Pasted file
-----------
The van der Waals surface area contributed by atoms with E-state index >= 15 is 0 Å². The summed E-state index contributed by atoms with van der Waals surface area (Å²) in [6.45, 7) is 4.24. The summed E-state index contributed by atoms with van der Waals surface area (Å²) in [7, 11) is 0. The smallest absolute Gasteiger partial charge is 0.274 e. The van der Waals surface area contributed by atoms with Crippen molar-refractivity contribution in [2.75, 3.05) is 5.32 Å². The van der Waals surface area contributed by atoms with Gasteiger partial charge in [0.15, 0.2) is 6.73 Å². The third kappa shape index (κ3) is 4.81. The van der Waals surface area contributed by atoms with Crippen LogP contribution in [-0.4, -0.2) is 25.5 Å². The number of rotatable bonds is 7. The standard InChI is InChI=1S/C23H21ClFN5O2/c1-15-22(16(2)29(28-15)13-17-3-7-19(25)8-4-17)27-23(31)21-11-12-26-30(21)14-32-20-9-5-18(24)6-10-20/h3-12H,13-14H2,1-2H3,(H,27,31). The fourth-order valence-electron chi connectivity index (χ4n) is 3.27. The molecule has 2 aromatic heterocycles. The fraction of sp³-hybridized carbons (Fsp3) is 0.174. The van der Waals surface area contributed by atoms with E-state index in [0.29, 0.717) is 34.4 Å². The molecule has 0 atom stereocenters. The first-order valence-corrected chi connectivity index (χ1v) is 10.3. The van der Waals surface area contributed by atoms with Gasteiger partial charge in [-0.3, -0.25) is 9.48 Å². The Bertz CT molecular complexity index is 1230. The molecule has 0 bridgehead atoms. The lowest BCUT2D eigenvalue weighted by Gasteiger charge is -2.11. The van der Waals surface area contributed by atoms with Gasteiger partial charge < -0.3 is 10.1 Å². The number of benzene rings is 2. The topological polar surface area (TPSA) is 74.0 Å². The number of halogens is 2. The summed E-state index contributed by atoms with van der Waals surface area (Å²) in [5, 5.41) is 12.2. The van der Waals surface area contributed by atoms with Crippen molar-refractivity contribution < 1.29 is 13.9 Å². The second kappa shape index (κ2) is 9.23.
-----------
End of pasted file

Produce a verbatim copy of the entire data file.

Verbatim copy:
The van der Waals surface area contributed by atoms with E-state index >= 15 is 0 Å². The summed E-state index contributed by atoms with van der Waals surface area (Å²) in [6.45, 7) is 4.24. The summed E-state index contributed by atoms with van der Waals surface area (Å²) in [7, 11) is 0. The smallest absolute Gasteiger partial charge is 0.274 e. The van der Waals surface area contributed by atoms with Crippen molar-refractivity contribution in [2.75, 3.05) is 5.32 Å². The van der Waals surface area contributed by atoms with Gasteiger partial charge in [0.15, 0.2) is 6.73 Å². The third kappa shape index (κ3) is 4.81. The van der Waals surface area contributed by atoms with Crippen LogP contribution in [-0.4, -0.2) is 25.5 Å². The number of rotatable bonds is 7. The standard InChI is InChI=1S/C23H21ClFN5O2/c1-15-22(16(2)29(28-15)13-17-3-7-19(25)8-4-17)27-23(31)21-11-12-26-30(21)14-32-20-9-5-18(24)6-10-20/h3-12H,13-14H2,1-2H3,(H,27,31). The fourth-order valence-electron chi connectivity index (χ4n) is 3.27. The molecule has 2 aromatic heterocycles. The fraction of sp³-hybridized carbons (Fsp3) is 0.174. The van der Waals surface area contributed by atoms with E-state index in [0.29, 0.717) is 34.4 Å². The molecule has 0 atom stereocenters. The first-order valence-corrected chi connectivity index (χ1v) is 10.3. The van der Waals surface area contributed by atoms with Gasteiger partial charge in [-0.3, -0.25) is 9.48 Å². The Bertz CT molecular complexity index is 1230. The molecule has 0 bridgehead atoms. The lowest BCUT2D eigenvalue weighted by Gasteiger charge is -2.11. The van der Waals surface area contributed by atoms with Gasteiger partial charge < -0.3 is 10.1 Å². The number of benzene rings is 2. The topological polar surface area (TPSA) is 74.0 Å². The number of halogens is 2. The summed E-state index contributed by atoms with van der Waals surface area (Å²) in [5, 5.41) is 12.2. The van der Waals surface area contributed by atoms with Crippen molar-refractivity contribution < 1.29 is 13.9 Å². The second kappa shape index (κ2) is 9.23.